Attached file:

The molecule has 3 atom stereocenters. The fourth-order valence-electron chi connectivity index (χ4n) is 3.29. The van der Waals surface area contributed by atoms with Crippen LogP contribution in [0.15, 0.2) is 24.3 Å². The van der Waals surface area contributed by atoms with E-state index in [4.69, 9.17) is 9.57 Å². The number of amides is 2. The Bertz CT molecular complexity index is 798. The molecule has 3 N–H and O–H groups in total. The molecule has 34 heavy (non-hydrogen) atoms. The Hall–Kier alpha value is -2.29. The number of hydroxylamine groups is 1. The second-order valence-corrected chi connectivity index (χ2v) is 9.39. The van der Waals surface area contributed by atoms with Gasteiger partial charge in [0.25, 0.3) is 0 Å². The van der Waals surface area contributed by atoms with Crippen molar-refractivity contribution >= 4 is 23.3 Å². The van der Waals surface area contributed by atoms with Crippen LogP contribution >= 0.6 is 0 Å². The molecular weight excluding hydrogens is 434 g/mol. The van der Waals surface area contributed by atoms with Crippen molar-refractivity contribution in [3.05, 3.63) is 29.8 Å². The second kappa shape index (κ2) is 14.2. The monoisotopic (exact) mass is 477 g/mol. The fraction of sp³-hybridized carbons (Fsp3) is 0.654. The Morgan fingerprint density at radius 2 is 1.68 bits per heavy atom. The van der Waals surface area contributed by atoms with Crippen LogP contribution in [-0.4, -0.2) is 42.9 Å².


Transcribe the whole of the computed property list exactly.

The molecule has 3 atom stereocenters. The fourth-order valence-electron chi connectivity index (χ4n) is 3.29. The van der Waals surface area contributed by atoms with Crippen LogP contribution in [0.15, 0.2) is 24.3 Å². The van der Waals surface area contributed by atoms with E-state index in [4.69, 9.17) is 9.57 Å². The number of amides is 2. The Bertz CT molecular complexity index is 798. The molecule has 3 N–H and O–H groups in total. The molecule has 34 heavy (non-hydrogen) atoms. The Hall–Kier alpha value is -2.29. The number of hydroxylamine groups is 1. The second-order valence-corrected chi connectivity index (χ2v) is 9.39. The van der Waals surface area contributed by atoms with Gasteiger partial charge in [0.25, 0.3) is 0 Å². The van der Waals surface area contributed by atoms with Crippen molar-refractivity contribution >= 4 is 23.3 Å². The van der Waals surface area contributed by atoms with Crippen LogP contribution >= 0.6 is 0 Å². The molecular weight excluding hydrogens is 434 g/mol. The van der Waals surface area contributed by atoms with Crippen molar-refractivity contribution in [3.05, 3.63) is 29.8 Å². The second kappa shape index (κ2) is 14.2. The monoisotopic (exact) mass is 477 g/mol. The fraction of sp³-hybridized carbons (Fsp3) is 0.654. The Morgan fingerprint density at radius 2 is 1.68 bits per heavy atom. The van der Waals surface area contributed by atoms with Crippen LogP contribution in [-0.4, -0.2) is 42.9 Å².